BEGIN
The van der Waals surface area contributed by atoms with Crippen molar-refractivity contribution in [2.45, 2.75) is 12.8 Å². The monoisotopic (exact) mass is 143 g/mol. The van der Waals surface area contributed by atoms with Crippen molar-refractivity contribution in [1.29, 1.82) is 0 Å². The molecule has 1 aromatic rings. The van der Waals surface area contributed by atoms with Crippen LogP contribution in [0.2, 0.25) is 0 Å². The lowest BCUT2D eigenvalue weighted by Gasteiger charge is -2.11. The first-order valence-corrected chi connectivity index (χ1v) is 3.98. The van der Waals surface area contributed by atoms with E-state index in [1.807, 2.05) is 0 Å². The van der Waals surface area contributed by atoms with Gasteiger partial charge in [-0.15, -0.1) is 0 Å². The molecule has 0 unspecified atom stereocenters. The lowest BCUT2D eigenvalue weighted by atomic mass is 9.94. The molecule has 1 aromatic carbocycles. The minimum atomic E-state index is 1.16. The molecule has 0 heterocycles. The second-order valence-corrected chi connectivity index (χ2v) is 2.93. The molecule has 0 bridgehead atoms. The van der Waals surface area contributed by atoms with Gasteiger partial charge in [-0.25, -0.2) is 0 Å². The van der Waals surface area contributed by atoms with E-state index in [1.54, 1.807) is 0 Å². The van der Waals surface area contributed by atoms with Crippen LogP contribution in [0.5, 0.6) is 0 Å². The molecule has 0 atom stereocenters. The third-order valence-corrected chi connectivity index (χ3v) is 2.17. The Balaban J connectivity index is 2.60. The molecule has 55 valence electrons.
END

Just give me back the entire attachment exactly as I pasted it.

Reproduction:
The van der Waals surface area contributed by atoms with Crippen molar-refractivity contribution in [2.45, 2.75) is 12.8 Å². The monoisotopic (exact) mass is 143 g/mol. The van der Waals surface area contributed by atoms with Crippen molar-refractivity contribution in [1.29, 1.82) is 0 Å². The molecule has 1 aromatic rings. The van der Waals surface area contributed by atoms with Crippen LogP contribution in [0.2, 0.25) is 0 Å². The lowest BCUT2D eigenvalue weighted by Gasteiger charge is -2.11. The first-order valence-corrected chi connectivity index (χ1v) is 3.98. The van der Waals surface area contributed by atoms with E-state index in [1.807, 2.05) is 0 Å². The van der Waals surface area contributed by atoms with Gasteiger partial charge in [-0.15, -0.1) is 0 Å². The molecule has 0 unspecified atom stereocenters. The lowest BCUT2D eigenvalue weighted by atomic mass is 9.94. The molecule has 1 aromatic carbocycles. The minimum atomic E-state index is 1.16. The molecule has 0 heterocycles. The second-order valence-corrected chi connectivity index (χ2v) is 2.93. The molecule has 0 bridgehead atoms. The van der Waals surface area contributed by atoms with Gasteiger partial charge in [-0.25, -0.2) is 0 Å². The van der Waals surface area contributed by atoms with E-state index in [1.54, 1.807) is 0 Å². The van der Waals surface area contributed by atoms with Crippen LogP contribution in [0.5, 0.6) is 0 Å². The molecule has 0 atom stereocenters. The third-order valence-corrected chi connectivity index (χ3v) is 2.17. The Balaban J connectivity index is 2.60. The molecule has 55 valence electrons.